February 17, 1998. Neither at the time of his arrest, nor in the course
of investigation, nor before the Court, has the respondent given any
explanation in defence. He has not even furnished any explanation as
to where he was between February 4, 1998 and February 17, 1998. It
has been argued on behalf of the prosecution that this most important
circumstance has been completely ignored by the High Court. The
case of the prosecution substantially rested on this circumstance. The
respondent was obliged to furnish some explanation in defence. He
could have explained where he was during this period, or he could
have furnished any other explanation to prove his innocence. Counsel
for the respondent on the other hand, contends that though the
respondent furnished no explanation whatsoever, there is evidence on
record to prove that he had gone to attend Suratgarh fair with his
family members. A question, therefore, arises whether the
presumption under Section 106 of the Evidence Act may be drawn
against the respondent in the facts of the case, since the facts as to
where he was during the relevant period and when he parted company
with the deceased, were matters within his special knowledge the
burden of proving which was cast upon him by law.

Learned counsel for the State strenuously urged before us that
the High Court committed an apparent error in ignoring the evidence
on record which disclosed that the respondent was last seen with
deceased Kalawati in his house on February 3, 1998 late in the
afternoon. Thereafter, he was not seen by anyone and his house was
found locked in the morning. The evidence of PW-5, mother of the
deceased Kalawati, and her brother Manraj, PW-2, clearly prove the
fact that the house was found locked on February 4, 1998. The
evidence also establishes beyond doubt that the doors were removed
and dead bodies of the deceased Kalawati and her daughters were
found inside the house on February 6, 1998. In these circumstances,
the disappearance of the respondent was rather suspicious because if
at all only he could explain what happened thereafter. He, therefore,
submitted that in the facts of the case, in the absence of any
explanation offered by the respondent, an inference must be drawn
against the respondent which itself is a serious incriminating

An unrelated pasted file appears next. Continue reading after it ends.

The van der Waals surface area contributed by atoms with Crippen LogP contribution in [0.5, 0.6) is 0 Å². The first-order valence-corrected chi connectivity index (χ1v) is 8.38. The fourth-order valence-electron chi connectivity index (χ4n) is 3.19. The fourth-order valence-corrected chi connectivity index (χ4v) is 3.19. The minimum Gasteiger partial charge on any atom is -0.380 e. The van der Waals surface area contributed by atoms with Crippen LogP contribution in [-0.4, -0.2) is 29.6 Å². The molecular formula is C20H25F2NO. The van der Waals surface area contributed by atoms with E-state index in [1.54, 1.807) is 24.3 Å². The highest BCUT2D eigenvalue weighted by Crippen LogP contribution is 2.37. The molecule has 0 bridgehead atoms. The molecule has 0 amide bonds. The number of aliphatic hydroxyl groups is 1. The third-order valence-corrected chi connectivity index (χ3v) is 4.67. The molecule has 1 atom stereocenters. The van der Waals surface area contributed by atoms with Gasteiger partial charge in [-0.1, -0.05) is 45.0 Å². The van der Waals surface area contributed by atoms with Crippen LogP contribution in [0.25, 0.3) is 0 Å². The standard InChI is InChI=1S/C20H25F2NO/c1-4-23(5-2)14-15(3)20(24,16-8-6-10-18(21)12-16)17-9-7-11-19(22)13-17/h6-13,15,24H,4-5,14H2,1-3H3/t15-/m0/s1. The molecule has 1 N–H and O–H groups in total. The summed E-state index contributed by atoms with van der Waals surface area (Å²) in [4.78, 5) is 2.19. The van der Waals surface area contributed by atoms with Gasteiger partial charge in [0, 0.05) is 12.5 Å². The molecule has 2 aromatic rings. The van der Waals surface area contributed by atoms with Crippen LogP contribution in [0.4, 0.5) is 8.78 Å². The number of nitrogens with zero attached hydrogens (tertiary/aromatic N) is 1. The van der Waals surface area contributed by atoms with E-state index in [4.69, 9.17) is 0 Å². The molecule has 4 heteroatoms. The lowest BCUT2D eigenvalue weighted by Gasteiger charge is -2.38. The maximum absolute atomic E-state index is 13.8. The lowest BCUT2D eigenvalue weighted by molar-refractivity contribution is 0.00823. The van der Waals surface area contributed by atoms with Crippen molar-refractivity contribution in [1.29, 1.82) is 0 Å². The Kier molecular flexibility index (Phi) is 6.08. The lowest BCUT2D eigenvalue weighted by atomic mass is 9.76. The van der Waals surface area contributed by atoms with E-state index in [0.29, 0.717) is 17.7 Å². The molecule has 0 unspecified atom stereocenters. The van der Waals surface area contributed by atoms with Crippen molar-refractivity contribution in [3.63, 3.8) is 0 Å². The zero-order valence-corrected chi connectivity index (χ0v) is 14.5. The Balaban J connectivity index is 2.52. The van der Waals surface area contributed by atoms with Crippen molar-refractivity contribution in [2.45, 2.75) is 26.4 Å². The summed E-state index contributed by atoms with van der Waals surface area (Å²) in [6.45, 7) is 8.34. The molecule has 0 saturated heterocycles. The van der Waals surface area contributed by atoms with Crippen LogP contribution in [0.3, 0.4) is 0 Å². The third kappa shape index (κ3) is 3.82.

circumstance against him. He has supported his argument relying
upon several decisions of this Court.

Before adverting to the decisions relied upon by the counsel for
the State, we may observe that whether an inference ought to be
drawn under Section 106 IPC is a question which must be determined
by reference to proved. It is ultimately a matter of appreciation of
evidence and, therefore, each case must rest on its own facts.

In Joseph s/o Kooveli Poulo Vs. State of Kerala (2000) 5 SCC
197; the facts were that the deceased was an employee of a school.
The appellant representing himself to be the husband of one of the
sisters of Gracy, the deceased, went to the St. Mary’s Convent where
she was employed and on a false pretext that her mother was ill and
had been admitted to a hospital took her away with the permission of
the Sister in charge of the Convent, PW-5. The case of the
prosecution was that later the appellant not only raped her and robbed
her of her ornaments, but also laid her on the rail track to be run over
by a passing train. It was also found as a fact that the deceased was
last seen alive only in his company, and that on information furnished
by the appellant in the course of investigation, the jewels of the
deceased, which were sold to PW-11 by the appellant, were seized.
There was clear evidence to prove that those jewels were worn by the
deceased at the time when she left the Convent with the appellant.
When questioned under Section 313 Cr.P.C., the appellant did not
even attempt to explain or clarify the incriminating circumstances
inculpating and connecting him with the crime by his adamant attitude
of total denial of everything. In the background of such facts, the
Court held:-

“Such incriminating links of facts could, if at all, have
been only explained by the appellant, and by nobody
else, they being personally and exclusively within his
knowledge. Of late, courts have, from the falsity of
the defence plea and false answers given to court,
when questioned, found the missing links to be
supplied by such answers for completing the chain of
incriminating circumstances necessary to connect the
person concerned with the crime committed (see State
of Maharashtra Vs. Suresh, (2000) 1 SCC 471). That
missing link to connect the accused  appellant, we
find in this case provided by the blunt and outright
denial of every one and all the incriminating
circumstances pointed out which, in our view, with
sufficient and reasonable certainty on the facts
proved, connect the accused with the death and the
cause for the death of Gracy”.

In Ram Gulam Chaudhary and Ors. Vs. State of Bihar (2001)
8 SCC 311; the facts proved at the trial were that the deceased boy
was brutally assaulted by the appellants. When one of them declared
that the boy was still alive and he should be killed, a chhura blow was
inflicted on his chest. Thereafter, the appellants carried away the boy
who was not seen alive thereafter. The appellants gave no explanation
as to what they did after they took away the boy. The question arose
whether in such facts Section 106 of the Evidence Act applied. This
Court held:

“In the absence of an explanation, and considering the
fact that the appellants were suspecting the boy to
have kidnapped and killed the child of the family of
the appellants, it was for the appellants to have